Shreyank and I, Graduation Day. | March 2018

The dissertation went well, I was very happy. I'll tell you the truth: I invited Shreyank to my graduation to "test him". In a long-distance relationship it takes a lot of courage and sacrifice (also financial), and I did not want to start an "impossible" long-distance relationship: I feel a little guilty to say it, but it is right to tell the truth. But Shreyank didn't hold back, and believe me, as I told you before, it's not easy for an Indian to come to Europe.

Shreyank and I. | Graduation in Italy

Having him with me at graduation was great but in a long-distance relationship you have to take into account that there will be important moments of your life, where, however, the other person cannot be present. This will make you feel very lonely. You need to be able to find alternative ways to be present.


For 15 days, Shreyank and I were together, like a "normal" couple. Indeed, we have also lived together. We went to the restaurant several times, we watched TV together, we cooked and we also went to the Ennio Morricone concert… and we fell asleep.

We started to show new sides of our character. I'm not who I am in India in Italy,and Shreyank noticed this right away. I have a different, faster pace, and I have full awareness of what is happening around me. For example, I found that Shreyank moved with a typically Indian slowness and it made me nervous. (I seem a bit rude from this story but I want to make you understand that cultural differences go beyond food and language).

First Aperitivo.

Looking back, maybe I wanted to do too many things and didn't really enjoy our time together. I tried to regain everything we have lost by being in opposite parts of the world, but it is not a good strategy to condense whole months into a few days.

The environment and lifestyle change influence us; in fact Shreyank and I are not the same in Mumbai and / or in Milan, or even in Canada. We are very different, and we didn't catch this immediately either! I really leave it to you as an advice and / or a reminder: the side dish makes the difference :)

Tourists in Milan | Shreyank's jacket belongs to the sweet owner of our airbnb.


As you can imagine, the two weeks have flown by.Shreyank had a flight to Mumbai in the evening. We dropped by to say hello to my parents and seeing my mom hug Shreyank made my heart pound.

Shreyank with my little sisters.

Before leaving, Shreyank wanted to touch my parents' feet.

Wait, that's not fetish!

In India, the youngest touch the feet of the people they respect, and in return they receive their blessings.

"Ehm, sorry, Shreyank asks if he can touch your feet!"

(they started laughing)

"Well, if he is happy!"

Judging from the faces of my parents, they were quite proud to pass for grown-up and wise people. They appreciated and were surprised by that gesture. Even in Brazilian culture, we ask blessing of our parents, "bença mãe“.

We head to the Airport.

Shreyank who wanted a photo with an Italian Vespa.

There is a song by Cesare Cremonini on the radio, Nobody wants to be Robin. We listen to it in silence, it has become one of our favorite songs. We still weren't sure when we would meet again, and this unknown of "see you but I don't know when" is not easy to manage. I had recently started an internship and would have waited for June for a possible contract: let's say we looked to the summer with hope.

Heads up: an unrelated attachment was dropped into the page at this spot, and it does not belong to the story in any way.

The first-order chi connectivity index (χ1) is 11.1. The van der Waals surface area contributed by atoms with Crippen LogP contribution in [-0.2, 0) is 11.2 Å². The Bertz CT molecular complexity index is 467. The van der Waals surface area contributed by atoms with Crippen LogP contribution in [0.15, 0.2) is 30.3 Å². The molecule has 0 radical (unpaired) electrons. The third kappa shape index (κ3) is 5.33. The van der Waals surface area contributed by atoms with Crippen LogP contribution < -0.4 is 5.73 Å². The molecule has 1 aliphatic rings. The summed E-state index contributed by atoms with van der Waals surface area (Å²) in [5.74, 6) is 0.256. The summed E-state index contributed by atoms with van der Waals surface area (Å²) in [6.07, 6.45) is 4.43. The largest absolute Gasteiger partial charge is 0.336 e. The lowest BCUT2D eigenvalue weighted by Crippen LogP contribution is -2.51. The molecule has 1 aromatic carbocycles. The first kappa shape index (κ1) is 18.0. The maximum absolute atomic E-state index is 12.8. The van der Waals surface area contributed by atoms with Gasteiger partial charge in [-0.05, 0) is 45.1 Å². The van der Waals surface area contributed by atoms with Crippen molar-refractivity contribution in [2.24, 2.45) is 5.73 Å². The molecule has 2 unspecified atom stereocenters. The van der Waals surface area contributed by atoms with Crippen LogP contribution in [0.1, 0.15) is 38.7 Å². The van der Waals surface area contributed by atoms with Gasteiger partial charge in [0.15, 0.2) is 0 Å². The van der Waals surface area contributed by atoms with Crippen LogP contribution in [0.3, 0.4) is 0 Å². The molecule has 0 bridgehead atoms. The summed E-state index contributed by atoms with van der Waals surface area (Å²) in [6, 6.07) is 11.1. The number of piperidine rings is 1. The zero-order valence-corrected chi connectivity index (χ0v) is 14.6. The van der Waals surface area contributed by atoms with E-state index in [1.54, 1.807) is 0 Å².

My advice is to try to have a date to look at, so that you can circle it on the calendar, and be able to start the countdown to see each other again. Planning and talking about the future is the basis for a long-distance relationship. Too much uncertainty will only hurt both of you.

Last photo together before his departure.

We said bye.

I went back to my car.

The seat next to me is empty.

How far have we gone.

We wanted to stay together.

This is thekey element in a long-distance and / or intercultural couple! (and that is not taken for granted even for people who live in the same city!)

We wanted to close the distance.

Our first home, even if only for 15 days.

Looking back at those photos makes me feel so much tenderness. Shreyank is a genuine person, and his simplicity in looking at life is what strikes me most about him. Surely it is a character trait but I also see a lot of South India in his eyes.

In my opinion, the added value in an intercultural couple lies precisely in this: always question how the culture of belonging has taught us to live.

On our first trip together | Delhi | November 2017

And this being continually travelers in your lives, every now and then will make you feel foreign, but it will give you new wonderful eyes with which to look at the world.

Thanks for reading until here.

Waiting for your comments.

Have you ever been in a long distance relationship? What were your fears? Do you have any advice to give, I will certainly talk more about this topic.

8 thoughts on ““Sono un turista Indiano””

  1. Raccontare questa storia dopo anni ti ha permesso di darci una visione nuova, più matura. Non ho più la sensazione che si tratti di un diario di bordo o una pagina di diario dove scrivi quello che succede o quello che provi, è questo e molto di più! Si cambia, ci si evolve e con questo sguardo sul passato adesso analizzi le vostre emozioni, capisci quello che vi stava succedendo e i tuoi consigli sono sempre più giusti. Che questa saggezza ti aiuti sempre!

    1. Grazie mille Eleonora, è proprio quello che ho cercato di fare. Ho voluto ricordare a me stessa perché ho aperto questo blog: non è un diario ma una finestra su alcune situazioni della mia vita che mi hanno fatta sentire isolata, non compresa, e voglio condividerle con gli altri, perché si possano sentire meno soli. Grazie di cuore!